How to Shape a Surfboard

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The Art of Surfboard Shaping and Design

The Surfboard Blank.
Watching your surfboard as it's shaped is a bit like watching your baby being born...just a little. If you haven’t stood in the shaping room during this wondrous birth and felt foam dust waft up your nostrils as it blank to fully designed, you are missing out on a special moment. It takes the relationship between you and your surfboard to a deeper level, and may just lift your surfing to another level.

So if you have never watched a lifeless hulk of surfboard foam transformed into something magical, this is your chance to do it. To walk you through the surfboard shaping and design process, I enlisted none other than big wave charger and master shaper of Impact Surfboards, Charles Williams, as he sculpted one more magic stick, adding to his already impressive list of thousands of boards that includes standard high performance surfboard models, big wave guns, tow-in boards, stand-up paddle boards, longboards, and even classic balsa boards.

At the Impact Surfboard factory down in Ft. Pierce, Florida, Charles Williams has been quietly shaping insane surfboards for hardcore surfers for more than 25 years. Hang out with Charles as he takes us through the process from a rough blank to a completed surfboard design ready for glassing.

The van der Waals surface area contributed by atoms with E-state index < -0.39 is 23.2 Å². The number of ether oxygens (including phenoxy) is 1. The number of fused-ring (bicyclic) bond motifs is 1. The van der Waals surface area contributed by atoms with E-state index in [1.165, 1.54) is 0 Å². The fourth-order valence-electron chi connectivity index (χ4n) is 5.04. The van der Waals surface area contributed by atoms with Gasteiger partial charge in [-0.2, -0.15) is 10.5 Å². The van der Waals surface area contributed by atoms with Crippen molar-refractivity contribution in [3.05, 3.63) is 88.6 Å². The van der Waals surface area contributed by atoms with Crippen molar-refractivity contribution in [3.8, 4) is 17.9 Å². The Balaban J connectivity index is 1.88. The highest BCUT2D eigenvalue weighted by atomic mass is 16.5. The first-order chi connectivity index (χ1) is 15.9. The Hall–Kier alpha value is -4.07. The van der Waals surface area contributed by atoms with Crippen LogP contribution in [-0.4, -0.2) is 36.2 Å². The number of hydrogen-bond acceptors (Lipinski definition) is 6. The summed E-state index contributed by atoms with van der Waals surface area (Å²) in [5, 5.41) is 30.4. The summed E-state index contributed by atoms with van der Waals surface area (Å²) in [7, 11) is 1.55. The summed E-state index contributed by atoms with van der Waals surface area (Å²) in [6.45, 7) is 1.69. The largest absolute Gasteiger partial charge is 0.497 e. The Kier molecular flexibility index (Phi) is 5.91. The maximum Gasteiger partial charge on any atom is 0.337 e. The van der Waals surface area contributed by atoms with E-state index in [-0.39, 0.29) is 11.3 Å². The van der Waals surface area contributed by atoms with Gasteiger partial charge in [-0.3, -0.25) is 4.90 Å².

Above, Charles starts with a standard foam blank.

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The Basic Surfboard Outline

The Basic Surfboard Outline.
Most shapers have cut out wooden templates of their best surfboard shapes. Using one of these templates, Charles has sketched out the general outline of the surfboard shape right on the foam blank.

Here, you can see that this one is looking like a standard six foot high-performance model. The surfboard outline is usually the most striking feature of a surfboard. A clean, flowing outline is your first indication of a good board.

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Cutting out the Basic Outline

Charles Cutting out the Basic Outline.
Using a handsaw in this case, Charles cuts out his outline and is left with the general idea of how this surfbboard will look upon completion.
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Measuring Tail, Nose, and Center Point

Charles Measuring the Surfboard Shape.
After “truing” the outline to eliminate all the rough spots (the bumps and lumps that may come out of the sawing process), Charles lays the rough cut blank out.

Then he measures and marks the nose width, tail width, and center point.

The standard nose width is about 11 ½ inches. The standard Tails width is about 5 inches. Standard center point width is about 181/2 inches. Most blanks have what is called “close tolerance” which means that very little work needs to be done with the rocker (bottom curve).

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Marking Guidelines